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As I picked it up, I couldn’t believe my eyes. It was my father’s luggage tag from decades before. It was imprinted with the TWA logo (I told you it was old) and listed his office address as the Empire State Building.

I was sure that it just fell out of the suitcase, but it was so odd that it appeared at that exact moment. My mom had used the suitcase a million times, and although she told me I could give it to the Goodwill, I just couldn’t bear to part with it. It moved with my husband and I a few times, but we never used it.

As I brought the luggage tag downstairs in disbelief, I showed it to my husband. Knowing that I was so upset about losing my dad’s ornaments, he took it out of my hands and grabbed a leftover ornament wire and stuck it through the hole. It was the perfect reminder of my dad at the exact moment I needed it. It was a quintessential godwink.

According to the God Winks web site:

In times of UNCERTAINTY what we desire more than anything else is CERTAINTY. Certainty that our families are safe. Certainty that we won’t get downsized or that we’ll have enough in the checkbook to make it through the month. We crave certainty when we get a scary medical report. And we long for certainty in our relationships…To me, the best thing about godwinks is that they are TANGIBLE SIGNPOSTS along our way, giving us hope, replacing uncertainty with a genuine feeling of CERTAINTY that everything is going to be okay!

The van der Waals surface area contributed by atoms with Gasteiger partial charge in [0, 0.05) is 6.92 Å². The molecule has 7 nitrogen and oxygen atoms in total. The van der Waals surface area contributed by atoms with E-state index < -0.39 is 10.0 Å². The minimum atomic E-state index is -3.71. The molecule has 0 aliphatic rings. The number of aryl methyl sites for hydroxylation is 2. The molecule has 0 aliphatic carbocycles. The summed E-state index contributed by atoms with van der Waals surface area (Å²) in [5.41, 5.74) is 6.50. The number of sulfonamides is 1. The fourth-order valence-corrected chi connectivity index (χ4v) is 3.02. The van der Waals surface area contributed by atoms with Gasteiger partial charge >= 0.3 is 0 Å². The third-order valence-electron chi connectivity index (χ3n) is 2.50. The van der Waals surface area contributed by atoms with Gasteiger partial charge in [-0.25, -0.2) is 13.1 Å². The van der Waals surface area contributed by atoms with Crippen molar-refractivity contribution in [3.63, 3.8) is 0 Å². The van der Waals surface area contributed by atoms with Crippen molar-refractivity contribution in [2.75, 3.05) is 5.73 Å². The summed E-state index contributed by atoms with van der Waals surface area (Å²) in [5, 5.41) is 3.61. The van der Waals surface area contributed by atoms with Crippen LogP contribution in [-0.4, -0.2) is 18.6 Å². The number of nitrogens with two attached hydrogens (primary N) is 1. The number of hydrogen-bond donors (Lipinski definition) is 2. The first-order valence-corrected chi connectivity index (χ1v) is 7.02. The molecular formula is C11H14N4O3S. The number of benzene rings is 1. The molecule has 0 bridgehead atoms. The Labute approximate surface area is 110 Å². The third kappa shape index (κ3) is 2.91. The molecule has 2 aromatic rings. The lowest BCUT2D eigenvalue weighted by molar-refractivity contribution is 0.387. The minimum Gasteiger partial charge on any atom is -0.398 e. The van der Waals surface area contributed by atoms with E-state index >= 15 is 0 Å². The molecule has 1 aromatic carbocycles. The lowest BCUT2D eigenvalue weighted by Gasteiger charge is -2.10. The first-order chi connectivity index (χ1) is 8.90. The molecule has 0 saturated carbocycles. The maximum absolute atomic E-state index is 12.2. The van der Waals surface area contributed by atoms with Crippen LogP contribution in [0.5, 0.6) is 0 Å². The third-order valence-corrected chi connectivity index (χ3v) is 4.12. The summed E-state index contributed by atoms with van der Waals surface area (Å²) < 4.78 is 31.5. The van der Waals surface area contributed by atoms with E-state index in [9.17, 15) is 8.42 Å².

Yes, that is what godwinks are to me. Certainty that I am on the right path, certainty about my role in my family, certainty that those I have lost are still nearby.

This time of year is tough for so many people. It is a time when people feel lonely despite the crowds, when people feel overwhelmed  with wants instead of grateful for what they have, when people feel uncertain in a world filled with Sandy Hooks, and hostages in Australia, and riots over racial tensions.

But it is also a time to look for godwinks — and give your own. Call the friend you’ve been meaning to because they may need to hear your voice at exactly this moment. Do something special for a stranger and you may be the godwink that changed the trajectory of his life.  Look for signs of your loved ones everywhere around you, because you never know where they might show up.

You may believe that godwinks are a farce…mathematical, not mystical; coincidence, not divine. In general, I support science, proven facts, and numbers, but there is also room in my mind for God, for spirituality and karma, and most importantly, the possibility of miracles.

And who knows, this may just be a godwink for someone who needs it.

Do you believe in godwinks? Do you have any good ones to share?